Decent bike but when we took a look at that sort of bike the trek looked a better bike. The frame was a lot tidier and looked as though it was better made. You can pick up the base model trek fx for £350. Good frame that can be upgraded with better components as they need replacing.

They're both decent bikes. Take a look at carerra parva I think it's called at Halfords. Just hope you're lucky with a good store. Ours is reasonable but we could just be lucky. Also the voodoo brand is good for the £300 mark.

Dawesboi
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Re: What type of bike?

Postby Dawesboi » 26 Jul 2017, 11:05pm

pjclinch wrote:Gearing depends to some extent on the load and the engine. If your wife is small her power/weight will probably suffer more than yours with the extra of a loaded trailer so my guess is there's a fair chance she'll want lower gears than you have.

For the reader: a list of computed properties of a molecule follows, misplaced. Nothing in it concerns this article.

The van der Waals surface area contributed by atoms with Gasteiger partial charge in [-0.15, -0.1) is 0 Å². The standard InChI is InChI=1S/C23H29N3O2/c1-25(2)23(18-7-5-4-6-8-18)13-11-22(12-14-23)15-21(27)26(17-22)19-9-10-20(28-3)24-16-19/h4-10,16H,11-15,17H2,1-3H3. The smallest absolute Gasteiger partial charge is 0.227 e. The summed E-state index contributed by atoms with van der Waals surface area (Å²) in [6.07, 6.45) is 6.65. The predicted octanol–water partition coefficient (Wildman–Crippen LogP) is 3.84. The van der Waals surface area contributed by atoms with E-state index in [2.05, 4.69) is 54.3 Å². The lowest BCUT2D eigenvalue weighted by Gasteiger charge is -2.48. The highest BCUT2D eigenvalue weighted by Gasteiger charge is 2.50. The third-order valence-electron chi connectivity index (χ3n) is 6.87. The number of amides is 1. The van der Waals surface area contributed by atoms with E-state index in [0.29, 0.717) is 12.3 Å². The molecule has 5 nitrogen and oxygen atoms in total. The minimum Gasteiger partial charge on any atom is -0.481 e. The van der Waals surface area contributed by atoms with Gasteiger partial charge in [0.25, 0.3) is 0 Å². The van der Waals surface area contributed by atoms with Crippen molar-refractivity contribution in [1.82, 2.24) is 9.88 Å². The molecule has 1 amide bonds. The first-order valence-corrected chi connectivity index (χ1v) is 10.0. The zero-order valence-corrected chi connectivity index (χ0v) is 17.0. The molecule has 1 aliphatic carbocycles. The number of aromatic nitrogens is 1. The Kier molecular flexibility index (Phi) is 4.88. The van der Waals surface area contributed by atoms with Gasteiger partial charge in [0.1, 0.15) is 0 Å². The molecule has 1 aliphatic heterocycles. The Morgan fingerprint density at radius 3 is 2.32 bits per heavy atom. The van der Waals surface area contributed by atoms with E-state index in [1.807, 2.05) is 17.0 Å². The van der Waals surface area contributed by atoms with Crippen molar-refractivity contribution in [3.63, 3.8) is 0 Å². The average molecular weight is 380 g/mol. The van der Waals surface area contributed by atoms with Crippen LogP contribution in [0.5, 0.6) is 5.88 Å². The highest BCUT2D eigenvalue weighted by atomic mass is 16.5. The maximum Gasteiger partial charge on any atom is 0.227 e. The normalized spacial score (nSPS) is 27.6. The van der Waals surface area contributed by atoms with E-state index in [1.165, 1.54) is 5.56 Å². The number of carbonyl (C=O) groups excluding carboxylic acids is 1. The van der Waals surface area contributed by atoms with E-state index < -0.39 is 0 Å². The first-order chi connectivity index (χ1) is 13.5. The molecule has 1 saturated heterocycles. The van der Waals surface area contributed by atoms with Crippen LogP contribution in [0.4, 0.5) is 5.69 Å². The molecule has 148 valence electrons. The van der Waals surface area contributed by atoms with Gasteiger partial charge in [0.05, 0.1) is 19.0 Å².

Pete.


Agree with this. I think a c.11kg hybrid or flat bar road bike, with 24T/32T gearing for around £350 is a really compelling option. She's reminding me that she won't be towing the boy *all* the time and would like something that's going to be good as a general road bike too.
If we ended up going down the modified route, am I right in thinking it would be better to buy one of these hybrids and stick drops on it, rather than buy something with drops and change the rings/cassette?

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Re: What type of bike?

Postby Vorpal » 27 Jul 2017, 5:15am

Bonefishblues wrote:If we're talking specifics, then I was thinking of this as being the best exemplar of a mountain-geared hybrid. Sprightly enough when not towing, too:

https://www.evanscycles.com/pinnacle-li ... 7AEALw_wcB